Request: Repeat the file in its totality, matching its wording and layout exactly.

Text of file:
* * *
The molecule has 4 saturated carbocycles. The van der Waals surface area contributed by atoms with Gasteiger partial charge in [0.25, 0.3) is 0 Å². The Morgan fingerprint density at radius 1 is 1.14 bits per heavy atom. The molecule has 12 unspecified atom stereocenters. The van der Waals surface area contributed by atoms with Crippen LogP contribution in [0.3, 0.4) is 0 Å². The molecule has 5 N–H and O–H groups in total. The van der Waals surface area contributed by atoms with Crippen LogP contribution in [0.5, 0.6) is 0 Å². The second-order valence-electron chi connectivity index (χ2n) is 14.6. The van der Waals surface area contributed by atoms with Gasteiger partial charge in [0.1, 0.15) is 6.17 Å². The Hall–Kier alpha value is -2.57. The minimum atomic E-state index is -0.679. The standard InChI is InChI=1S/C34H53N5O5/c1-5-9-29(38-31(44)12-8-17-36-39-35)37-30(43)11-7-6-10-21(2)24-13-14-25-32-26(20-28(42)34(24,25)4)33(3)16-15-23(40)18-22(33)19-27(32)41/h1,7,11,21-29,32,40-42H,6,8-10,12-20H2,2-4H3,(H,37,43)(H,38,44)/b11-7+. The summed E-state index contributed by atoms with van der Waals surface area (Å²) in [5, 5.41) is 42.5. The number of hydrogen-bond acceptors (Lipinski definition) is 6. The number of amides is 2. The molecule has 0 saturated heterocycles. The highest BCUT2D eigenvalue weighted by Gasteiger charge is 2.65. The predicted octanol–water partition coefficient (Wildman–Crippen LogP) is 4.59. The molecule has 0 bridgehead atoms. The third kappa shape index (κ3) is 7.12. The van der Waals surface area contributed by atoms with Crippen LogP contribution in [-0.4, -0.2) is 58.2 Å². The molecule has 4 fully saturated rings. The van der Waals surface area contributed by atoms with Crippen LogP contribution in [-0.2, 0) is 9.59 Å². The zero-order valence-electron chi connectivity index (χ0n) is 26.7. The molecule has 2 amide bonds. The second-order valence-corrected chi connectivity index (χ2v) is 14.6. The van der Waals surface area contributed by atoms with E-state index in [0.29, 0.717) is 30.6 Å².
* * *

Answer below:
The molecule has 4 saturated carbocycles. The van der Waals surface area contributed by atoms with Gasteiger partial charge in [0.25, 0.3) is 0 Å². The Morgan fingerprint density at radius 1 is 1.14 bits per heavy atom. The molecule has 12 unspecified atom stereocenters. The van der Waals surface area contributed by atoms with Crippen LogP contribution in [0.3, 0.4) is 0 Å². The molecule has 5 N–H and O–H groups in total. The van der Waals surface area contributed by atoms with Crippen LogP contribution in [0.5, 0.6) is 0 Å². The second-order valence-electron chi connectivity index (χ2n) is 14.6. The van der Waals surface area contributed by atoms with Gasteiger partial charge in [0.1, 0.15) is 6.17 Å². The Hall–Kier alpha value is -2.57. The minimum atomic E-state index is -0.679. The standard InChI is InChI=1S/C34H53N5O5/c1-5-9-29(38-31(44)12-8-17-36-39-35)37-30(43)11-7-6-10-21(2)24-13-14-25-32-26(20-28(42)34(24,25)4)33(3)16-15-23(40)18-22(33)19-27(32)41/h1,7,11,21-29,32,40-42H,6,8-10,12-20H2,2-4H3,(H,37,43)(H,38,44)/b11-7+. The summed E-state index contributed by atoms with van der Waals surface area (Å²) in [5, 5.41) is 42.5. The number of hydrogen-bond acceptors (Lipinski definition) is 6. The number of amides is 2. The molecule has 0 saturated heterocycles. The highest BCUT2D eigenvalue weighted by Gasteiger charge is 2.65. The predicted octanol–water partition coefficient (Wildman–Crippen LogP) is 4.59. The molecule has 0 bridgehead atoms. The third kappa shape index (κ3) is 7.12. The van der Waals surface area contributed by atoms with Crippen LogP contribution in [-0.4, -0.2) is 58.2 Å². The molecule has 4 fully saturated rings. The van der Waals surface area contributed by atoms with Crippen LogP contribution in [-0.2, 0) is 9.59 Å². The zero-order valence-electron chi connectivity index (χ0n) is 26.7. The molecule has 2 amide bonds. The second-order valence-corrected chi connectivity index (χ2v) is 14.6. The van der Waals surface area contributed by atoms with E-state index in [0.29, 0.717) is 30.6 Å².